Hanukkah. The festival of lights. It’s one of my favorite holidays (and no, not just because as a kid I got a little present each night). It’s one of my favorite holidays because the story really is miraculous. Many people don’t think about the story of Hanukkah – they believe that Hanukkah was just made up so the Jews had gifts to open around Christmas time.
In fact, there is a story of Hanukkah. It’s the story of the Maccabees and their victory over the Greek/Syrian forces of King Antiochus in the year 165 B.C.E. The King wanted to impose paganism on the Jewish people and a group called the Maccabees revolted. The King had taken over and destroyed their Temples, but the Maccabees miraculously regained control over the Temple. In the Temple (and all Jewish Temples) there is an eternal flame that has to stay lit all the time (meant to symbolize God’s eternal presence) and that flame had been extinguished when the King’s men took over the Temple. The Maccabees relit the flame, but there was only enough oil to keep it burning for one day. That’s when a miracle happened – the lamp remained lit for eight days, until the new oil arrived. This is how Hanukkah has become known as the Festival of Lights and to commemorate, we light a candle in the menorah each of the eight nights.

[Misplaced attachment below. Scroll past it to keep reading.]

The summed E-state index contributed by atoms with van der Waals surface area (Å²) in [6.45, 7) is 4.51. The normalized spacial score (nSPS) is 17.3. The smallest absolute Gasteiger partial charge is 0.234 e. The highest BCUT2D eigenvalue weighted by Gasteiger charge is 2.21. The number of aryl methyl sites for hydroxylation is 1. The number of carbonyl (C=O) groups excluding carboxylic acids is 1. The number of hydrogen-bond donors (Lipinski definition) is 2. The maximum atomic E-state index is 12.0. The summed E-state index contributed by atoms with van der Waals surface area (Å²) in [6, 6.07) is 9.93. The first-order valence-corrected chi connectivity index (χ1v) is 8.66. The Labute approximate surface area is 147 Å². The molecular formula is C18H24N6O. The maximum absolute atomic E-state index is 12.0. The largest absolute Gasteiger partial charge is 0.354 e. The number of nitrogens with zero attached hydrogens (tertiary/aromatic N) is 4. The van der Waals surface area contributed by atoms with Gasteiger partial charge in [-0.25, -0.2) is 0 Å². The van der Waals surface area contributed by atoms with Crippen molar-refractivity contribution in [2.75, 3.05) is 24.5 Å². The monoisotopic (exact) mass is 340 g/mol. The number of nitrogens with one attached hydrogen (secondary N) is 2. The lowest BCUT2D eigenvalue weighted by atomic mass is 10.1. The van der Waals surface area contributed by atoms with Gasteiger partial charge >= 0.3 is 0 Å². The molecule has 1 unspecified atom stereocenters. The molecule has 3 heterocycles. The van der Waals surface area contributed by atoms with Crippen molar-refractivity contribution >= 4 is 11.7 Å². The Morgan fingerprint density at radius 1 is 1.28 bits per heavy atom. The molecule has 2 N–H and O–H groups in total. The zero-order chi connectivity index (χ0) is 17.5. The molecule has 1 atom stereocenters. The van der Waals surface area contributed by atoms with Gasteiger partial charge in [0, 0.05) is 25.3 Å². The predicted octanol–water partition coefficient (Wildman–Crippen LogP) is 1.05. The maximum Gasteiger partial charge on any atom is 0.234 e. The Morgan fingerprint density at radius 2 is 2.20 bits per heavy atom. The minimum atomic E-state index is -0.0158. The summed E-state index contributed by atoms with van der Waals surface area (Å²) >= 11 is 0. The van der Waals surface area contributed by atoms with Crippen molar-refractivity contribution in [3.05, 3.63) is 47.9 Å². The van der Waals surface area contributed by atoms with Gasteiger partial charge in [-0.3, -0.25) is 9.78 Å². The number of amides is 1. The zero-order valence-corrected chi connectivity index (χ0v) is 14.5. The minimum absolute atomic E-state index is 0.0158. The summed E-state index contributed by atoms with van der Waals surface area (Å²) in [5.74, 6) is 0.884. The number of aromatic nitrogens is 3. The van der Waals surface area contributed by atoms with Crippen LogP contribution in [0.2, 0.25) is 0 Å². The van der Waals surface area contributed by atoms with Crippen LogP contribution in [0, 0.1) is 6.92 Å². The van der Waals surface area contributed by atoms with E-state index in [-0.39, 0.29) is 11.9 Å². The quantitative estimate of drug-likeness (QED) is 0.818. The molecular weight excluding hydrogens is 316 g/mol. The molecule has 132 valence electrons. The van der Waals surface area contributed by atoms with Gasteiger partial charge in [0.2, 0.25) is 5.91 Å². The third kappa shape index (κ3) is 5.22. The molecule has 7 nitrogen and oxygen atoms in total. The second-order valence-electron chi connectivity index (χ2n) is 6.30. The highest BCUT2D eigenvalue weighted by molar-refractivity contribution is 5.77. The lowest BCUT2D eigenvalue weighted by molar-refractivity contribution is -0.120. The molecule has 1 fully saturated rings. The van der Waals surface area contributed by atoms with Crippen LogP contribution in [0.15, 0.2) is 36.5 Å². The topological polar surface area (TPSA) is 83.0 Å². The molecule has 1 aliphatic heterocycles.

One of my favorite traditions during Hanukkah is to eat brisket and latkes. I don’t have a good story about why this tradition came about (it has been said that the oil you fry the latkes in is supposed to represent the oil from the eternal flame, but I think it’s just delicious), but it most certainly is a tradition.
Every year growing up, my family had a Hanukkah party. We’d gather at my Aunt’s house and eat a meal of brisket and latkes then exchange gifts. I remember, and will always remember, the gift that came from my Aunt Sherry and Uncle Allen – a gift card to Barnes & Noble to encourage us kids to read as much as we could.
My dad, though. He always made the best latkes. Crispy on the outside, creamy on the inside. Salty, peppery, potato-y perfection.
The past few years, I haven’t been home to celebrate Hanukkah with my family, so, I’ve taken to making brisket and latkes myself. Using my Aunt Sherry’s brisket recipe and my dad’s latke recipe, I think I’ve done pretty well recreating the flavors of home.
Now, for the accouterments. Some people like sour cream on their latkes. Some like applesauce. Me? I like both. Call me a glutton, but it’s the best combo ever.
There are two more nights of Hanukkah and then it’s Christmas time! I’ve also been very lucky to celebrate both holidays growing up. But, I can’t lie, the Hanukkah brisket and latkes always win.